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Minimum wage

Rob Karr, president and CEO of the Illinois Retail Merchants Association, speaks during a news conference Monday in Springfield about his organization’s opposition to a bill that would raise the state’s minimum wage to $15 per hour by 2025. Karr and other IRMA members warned of layoffs, closures and other consequences of the increase and advocated for a lower minimum rate downstate than in Chicago.

SPRINGFIELD — A group of downstate business owners on Monday warned of dire consequences should a $15-per-hour minimum wage that passed the Senate last week become law without changes.

Several members of the Illinois Retail Merchants Association and Illinois Hotel and Lodging Association spoke of layoffs, businesses leaving the state and cutbacks in staff benefits, while advocating for a plan that would make the minimum wage rate $4 lower per hour in downstate counties than in Chicago.

“Treating the rest of the state as if it has the same strengths as Chicago is simply illogical,” Rob Karr, IRMA’s president and CEO, said. “No one else has 55 million visitors a year.”

Karr said two-thirds of Illinois’ population is within a 40-minute drive of bordering states, which could cause shoppers to spend their money elsewhere. Don Welge, president and CEO of Gilster-Mary Lee, a food manufacturer headquartered in Chester, said businesses will begin doing the same.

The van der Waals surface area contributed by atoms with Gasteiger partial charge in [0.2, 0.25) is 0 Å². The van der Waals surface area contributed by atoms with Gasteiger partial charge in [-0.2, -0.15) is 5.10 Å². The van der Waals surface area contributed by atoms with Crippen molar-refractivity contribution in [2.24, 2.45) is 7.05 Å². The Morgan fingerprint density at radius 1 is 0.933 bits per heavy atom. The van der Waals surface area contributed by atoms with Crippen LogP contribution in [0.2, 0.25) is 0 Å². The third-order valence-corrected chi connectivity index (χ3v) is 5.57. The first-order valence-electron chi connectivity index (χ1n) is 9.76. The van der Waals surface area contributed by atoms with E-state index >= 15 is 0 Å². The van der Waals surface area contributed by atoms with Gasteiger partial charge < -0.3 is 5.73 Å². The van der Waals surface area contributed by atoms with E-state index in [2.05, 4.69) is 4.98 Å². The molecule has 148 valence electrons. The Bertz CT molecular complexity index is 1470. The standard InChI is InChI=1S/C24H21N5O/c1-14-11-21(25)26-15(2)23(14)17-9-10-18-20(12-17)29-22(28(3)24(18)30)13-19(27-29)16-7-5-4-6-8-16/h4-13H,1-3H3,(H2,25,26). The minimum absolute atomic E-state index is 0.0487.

“It’s just an open invitation to move operations out of the state of Illinois,” Welge said.

Welge said Illinois already has higher workers’ compensation and unemployment insurance rates than surrounding states, costing $600 more per employee annually than in Missouri.

“Everything we’ve opened up recently has been in Missouri,” he said. “We started in Illinois. We have a lot of loyalty to the state of Illinois, but we can begin to move and we will begin to move.”

As it is written now, Senate Bill 1 would raise the statewide minimum wage, now $8.25 per hour, to $15 per hour over a six-year period, starting with a $1 increase in January 2020, then a 75-cent increase in July 2020, bringing the wage up to $10. Another dollar would be added to the wage every January until 2025.

The group said it was not against raising the wage, but the current structure — particularly the increase of $2.75 in the first calendar year — was too steep and too quick.

They argued for a regional alternative — a $15 rate in Chicago within five years, a $13 rate in the suburbs within seven years and an $11 rate for downstate communities within five years.

But state Rep. Will Guzzardi, D-Chicago, Senate Bill 1’s sponsor in the House, said last week he expects his chamber to pass the bill without further amendment.

“All of us in the House, or at least all of us on the Democratic side in the House, are working to get this done,” he said. “I anticipate us having discussions about the bill that was sent to us, and I suspect that that’s the bill we are going to vote on and I think that’s the bill we will pass.”

State Sen. Kimberly Lightford, a Maywood Democrat who ushered the bill’s passage in the Senate, had questioned the constitutionality of a regional rollout and said all Illinois workers deserve equal pay for equal work.

“How do you decide that someone down in Danville, who needs to make $14.60 today, how do you tell them that they should be held lower than $15 in 2025?” she asked in her floor speech during the bill’s passage last week.

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